Pacific Coast Tour: Day 21

Day 21: Refugio State Beach, CA to Leo Carrillo State Beach, CA


Approximate daily mileage ~ 85 miles 

Approximate total mileage ~ 1,678 miles 

Approximate daily elevation gain ~ 1,200 feet 

Approximate total elevation gain ~ 69,200 feet

Waking up and peeking out of my bivouac to the beautiful sight of the blue ocean brought new energy for day 21. I couldn't help but shake my head and smile in disbelief. So many things had changed since the start of the tour, and if all went well there were only a limited number of days until reaching Mexico. 

Breakfast consisted of two leftover cookies from Subway, a protein bar, and peanut butter. After returning a few emails and phone calls, it was nearly 10 am. Prior to departing I was sure to take moment to check out the beach. Some people were heading out on kayaks and canoes by that time. The ride went rather smoothly before reaching the first town of Goleta after about 14-15 miles. I stopped at the nearest bike shop in Goleta as I notice my rear wheel had gone out of true in the previous day's ordeal. They didn't have room in their busy schedule to fix it for me, but they did have some Stan's sealant which I purchased. The sealant had saved me earlier in the tour from flats, so I was sure to use it in the recently replaced rear tube. While I was at the shop another cyclist recommended going to a different bike shop in Santa Barbara to true my wheel. 

It turned out to be great advice. It was only another 8 miles to the other bike shop he recommended in Santa Barbara, Fastrack Bicycles. This turned out to be one of my favorite bike shops during the whole tour. The workers were very friendly and were able to get my bike in right away! I took a nice walk along the scenic State Street in Santa Barbara and had a delicious lunch at South Coast Deli. By the time I was done eating and returned, the wheel had been trued, and the great bike mechanic kindly fine-tuned the shifting as well. I thanked them numerous times and proceeded back on the road.  

Santa Barbara is situated right on the coast. The route followed along a perfect stretch of beach with tall thin palm trees lining a great bike trail. From there, the best route is along some less busy roads essentially parallel to Highway 1/101. Only a few miles outside of Santa Barbara, I was pedaling along casually and was passed by another cyclist. My legs felt fairly fresh and a little competition is always good, so I decided to catch up with him and keep up for a while. After only about a mile the other cyclist noticed I was keeping pace right behind him. We then started riding side by side and conversing. His name was Jon, and this was his route for commuting home from work. He cycled from Santa Barbara to Malibu 3 days per week. He knew the route well so it was nice to take a break from constant navigation for a while. We rode about 20 miles together at a good pace and talking most of the way. The stretch was a great ride with incredible scenery along the coast and mostly flat terrain. He was an investment banker and avid cyclist. He had plenty of tips for riding through the area and for potential places to stop during the remainder of the trip.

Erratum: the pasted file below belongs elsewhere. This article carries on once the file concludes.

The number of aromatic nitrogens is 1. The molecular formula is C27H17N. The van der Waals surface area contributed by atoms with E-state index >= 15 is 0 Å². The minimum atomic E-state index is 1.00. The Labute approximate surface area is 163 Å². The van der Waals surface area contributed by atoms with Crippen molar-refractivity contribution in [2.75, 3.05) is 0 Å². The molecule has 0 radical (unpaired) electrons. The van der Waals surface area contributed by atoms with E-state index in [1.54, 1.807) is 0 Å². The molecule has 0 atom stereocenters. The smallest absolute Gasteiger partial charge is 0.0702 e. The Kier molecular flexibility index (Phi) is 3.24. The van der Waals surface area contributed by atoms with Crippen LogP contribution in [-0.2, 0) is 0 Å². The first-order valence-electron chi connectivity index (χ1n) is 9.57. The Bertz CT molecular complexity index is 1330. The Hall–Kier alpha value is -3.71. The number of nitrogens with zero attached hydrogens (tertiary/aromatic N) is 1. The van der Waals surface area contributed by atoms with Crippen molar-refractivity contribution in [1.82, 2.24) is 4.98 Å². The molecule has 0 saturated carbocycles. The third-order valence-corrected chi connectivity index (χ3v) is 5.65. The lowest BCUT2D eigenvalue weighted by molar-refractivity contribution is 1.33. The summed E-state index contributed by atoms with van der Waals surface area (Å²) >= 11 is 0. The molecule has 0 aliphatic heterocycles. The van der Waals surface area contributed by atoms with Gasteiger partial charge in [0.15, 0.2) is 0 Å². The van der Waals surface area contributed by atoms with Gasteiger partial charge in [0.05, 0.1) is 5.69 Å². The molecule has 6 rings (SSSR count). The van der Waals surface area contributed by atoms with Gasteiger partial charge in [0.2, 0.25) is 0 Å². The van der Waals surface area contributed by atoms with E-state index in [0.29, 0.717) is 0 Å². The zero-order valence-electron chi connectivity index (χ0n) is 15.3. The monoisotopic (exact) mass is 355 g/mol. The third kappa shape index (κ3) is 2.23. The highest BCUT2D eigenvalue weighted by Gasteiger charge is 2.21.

Jon was an avid cyclist, but he said he had never done any sort of tour as I was doing. He was really fascinated as he asked about every detail such as sleeping, eating, and equipment I was carrying. He was really excited about the whole idea and said he was considering trying a shorter trip on his own. He spoke about trying to instill in his children the idea that if they put everything they have into something, they can make whatever dreams they have come to fruition. He said to me, "You're exactly what I'm talking about. You're an inspiration!". He really meant it too. I kind of laughed it off having never thought of it that way. Before we shook hands and parted ways in Ventura, he said, "Yeah, you should be in San Diego by tonight at this pace!". Laughs followed again. 

In Ventura I made a stop at a Vons grocery store to stock up for the remainder of the day and start of the next with bagels, turkey, chocolate milk, and almonds. From there, the ride continued through Oxnard and past Naval Air Station Point Mugu. Then it was time to return to Highway 1/101 past Point Mugu State Park and lastly to Leo Carrillo State Beach. This was the stopping point for the day. The campground is on the opposite side of the highway from the beach, and there is a road under the highway to access the beach from the campground. The hiker/biker area had only a couple other cyclists who had already claimed picnic tables. There was one unclaimed picnic table just under a tree away from the hiker/biker site towards the main campground. One of the workers at the grounds said it was a fine spot for me. It turned out to be my own personal site for the night. Leo Carrillo is a good sized campground, and it appeared completely full for the night. There were plenty of showers, restrooms, and water. Additionally, it was the only campground I encountered with a camp store supplying food, water, etc. 

This was really one of the most flawless days of the entire trip. I was already feeling extremely fortunate for all the events and conditions the day held. Then I ventured over to the beach side to explore. The sun had just set, and it was cooling from the day's warm temps. I sat on the beach to enjoy. There were surfers catching the last waves before dark, and the nearly full moon was beaming down with only the brightest stars peaking through. Who could have asked for more?